Julia Colpitts holds a master’s degree in social work, is a licensed clinical social worker and runs the Maine Coalition to End Domestic Violence. On paper, she appears to be the very model of a modern liberal and the antithesis of someone who would respect Paul LePage.

But Colpitts cannot be reduced to a stereotype. Her assessment of LePage was developed not from headlines, but from working with him — and Democrats — to change laws and attitudes about domestic violence.

“It’s very easy to demonize people who don’t think like we do,” she said.

Domestic violence — “DV” to the advocates — was on LePage’s radar from the beginning. In Colin Woodard’s “The Making of Paul LePage” in the Portland Phoenix in January 2012, he cited LePage’s recollection that he left his Lewiston home at age 12 after his drunken father broke his nose and dislocated his jaw.

LePage said the doctor and nurse who treated him were angry, but there was little they could do. 

“Back then, the laws aren’t as tough as they are now,” Woodard quoted LePage as saying.

By the time LePage leaves office — even if he lasts just one term — the laws will be tougher yet.  

LePage, Colpitts’ group, Democrat Emily Cain, Maine Supreme Judicial Court Chief Justice Leigh Saufley and others have spearheaded such changes as requiring judges, not poorly-trained bail commissioners, set bail in DV cases; a validated risk assessment program that law enforcement will use in dealing with DV defendants; and a legal definition of strangulation in the criminal code.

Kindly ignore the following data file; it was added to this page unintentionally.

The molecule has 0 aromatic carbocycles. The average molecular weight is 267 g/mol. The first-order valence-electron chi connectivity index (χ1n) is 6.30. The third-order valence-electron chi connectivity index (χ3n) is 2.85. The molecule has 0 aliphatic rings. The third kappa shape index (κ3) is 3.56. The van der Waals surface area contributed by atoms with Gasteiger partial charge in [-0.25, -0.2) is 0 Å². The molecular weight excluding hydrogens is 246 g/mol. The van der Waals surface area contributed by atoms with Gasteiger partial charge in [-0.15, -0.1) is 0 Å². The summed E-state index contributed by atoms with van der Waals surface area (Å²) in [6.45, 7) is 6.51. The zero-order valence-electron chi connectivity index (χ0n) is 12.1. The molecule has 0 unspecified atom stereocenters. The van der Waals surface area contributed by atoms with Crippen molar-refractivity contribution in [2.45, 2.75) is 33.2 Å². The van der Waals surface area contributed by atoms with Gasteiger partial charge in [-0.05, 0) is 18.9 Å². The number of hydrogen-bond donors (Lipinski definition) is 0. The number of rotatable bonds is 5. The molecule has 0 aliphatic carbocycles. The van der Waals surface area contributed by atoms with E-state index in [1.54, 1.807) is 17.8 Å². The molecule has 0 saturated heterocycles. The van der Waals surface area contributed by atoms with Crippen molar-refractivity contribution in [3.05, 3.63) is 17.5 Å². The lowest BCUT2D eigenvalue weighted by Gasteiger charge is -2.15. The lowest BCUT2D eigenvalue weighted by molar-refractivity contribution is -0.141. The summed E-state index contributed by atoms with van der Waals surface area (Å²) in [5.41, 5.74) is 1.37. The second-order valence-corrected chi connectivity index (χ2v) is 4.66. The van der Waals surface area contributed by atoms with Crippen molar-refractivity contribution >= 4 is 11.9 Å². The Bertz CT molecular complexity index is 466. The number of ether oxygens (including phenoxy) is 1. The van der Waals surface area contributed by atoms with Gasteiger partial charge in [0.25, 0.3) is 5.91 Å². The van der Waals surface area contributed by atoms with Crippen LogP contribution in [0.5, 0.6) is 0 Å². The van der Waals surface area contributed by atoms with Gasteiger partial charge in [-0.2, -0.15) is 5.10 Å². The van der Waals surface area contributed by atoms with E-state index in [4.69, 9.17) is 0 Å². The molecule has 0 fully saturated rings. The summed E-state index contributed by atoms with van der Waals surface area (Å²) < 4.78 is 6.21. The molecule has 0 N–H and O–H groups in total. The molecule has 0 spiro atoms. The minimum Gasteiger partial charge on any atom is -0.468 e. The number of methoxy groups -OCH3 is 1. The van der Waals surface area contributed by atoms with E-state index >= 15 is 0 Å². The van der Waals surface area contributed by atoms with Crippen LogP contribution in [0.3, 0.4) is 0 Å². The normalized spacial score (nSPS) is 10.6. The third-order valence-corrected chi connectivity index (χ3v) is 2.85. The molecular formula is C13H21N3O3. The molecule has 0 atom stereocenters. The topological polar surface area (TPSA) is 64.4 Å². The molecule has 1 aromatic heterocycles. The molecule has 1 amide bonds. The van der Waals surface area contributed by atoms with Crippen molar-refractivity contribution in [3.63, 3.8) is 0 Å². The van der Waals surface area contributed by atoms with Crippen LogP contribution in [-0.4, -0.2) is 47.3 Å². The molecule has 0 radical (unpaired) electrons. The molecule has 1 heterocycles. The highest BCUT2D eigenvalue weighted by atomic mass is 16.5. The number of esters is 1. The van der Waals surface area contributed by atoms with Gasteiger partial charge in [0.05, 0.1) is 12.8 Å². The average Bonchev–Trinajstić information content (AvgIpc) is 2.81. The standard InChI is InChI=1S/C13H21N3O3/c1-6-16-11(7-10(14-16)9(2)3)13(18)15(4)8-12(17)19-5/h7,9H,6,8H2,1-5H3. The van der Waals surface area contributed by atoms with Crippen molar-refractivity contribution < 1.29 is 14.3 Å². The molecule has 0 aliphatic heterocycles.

LePage also appears in a DV public service video filmed in the State House with the burly governor surrounded by a couple dozen men asking the public to “stand up” again domestic abuse. The message is clear — men are the problem and the solution — and it’s coming from a range of men: cops, bikers, men in suits.

Colpitts said working directly with LePage means he will ”challenge you, engage you in disagreements, but, not in my experience is it intended to intimidate or harass you in any way.” His theme in working on the legislation, she said, was “knowing that people will change if you hold them accountable.”

How does she jibe his commitment to ending DV with comments such as suggesting a legislator was figuratively sodomizing the state.

“He came back and said that wasn’t an appropriate thing to say,” she replied. “In my conversations with him, he never used language like that.”

Cain worked with LePage on DV as well as ethics reform, an issue that never went far in Democratic administrations. The LePage-Cain bill made four changes in the state’s ethics laws, aimed primarily at better disclosure and transparency.

On the other hand, LePage vetoed a bill that would have required disclosure of donors to a governor-elect’s transition.

Cain said the governor’s successes in domestic violence and ethics laws — and their failure to be well known — demonstrate the political challenge he faces.

“It’s hard to have those examples actually come front and center stage because of all the other — whether events or comments or dramas — that surrounds the governor,” she said. “It becomes hard for anyone in the public or even the State House to celebrate those moments because they get drowned out by a lot of other noise.”

Continue reading Chapter 8: ‘He really doesn’t care if anyone likes him’

Naomi Schalit contributed to this story. Disclosure: Severin Beliveau, who is quoted in this story, contributed $250 to the Center in 2013. The Maine Center for Public Interest Reporting is a nonpartisan, non-profit news service based in Hallowell. Email: [email protected] Web: www.pinetreewatchdog.org.

About the author: John Christie is the co-founder, publisher and senior reporter of the Maine Center for Public Interest Reporting. He has covered local, state and national politics as a reporter, editor and publisher at newspapers in Maine, Massachusetts and Florida and holds a BA in political science from the University of New Hampshire.


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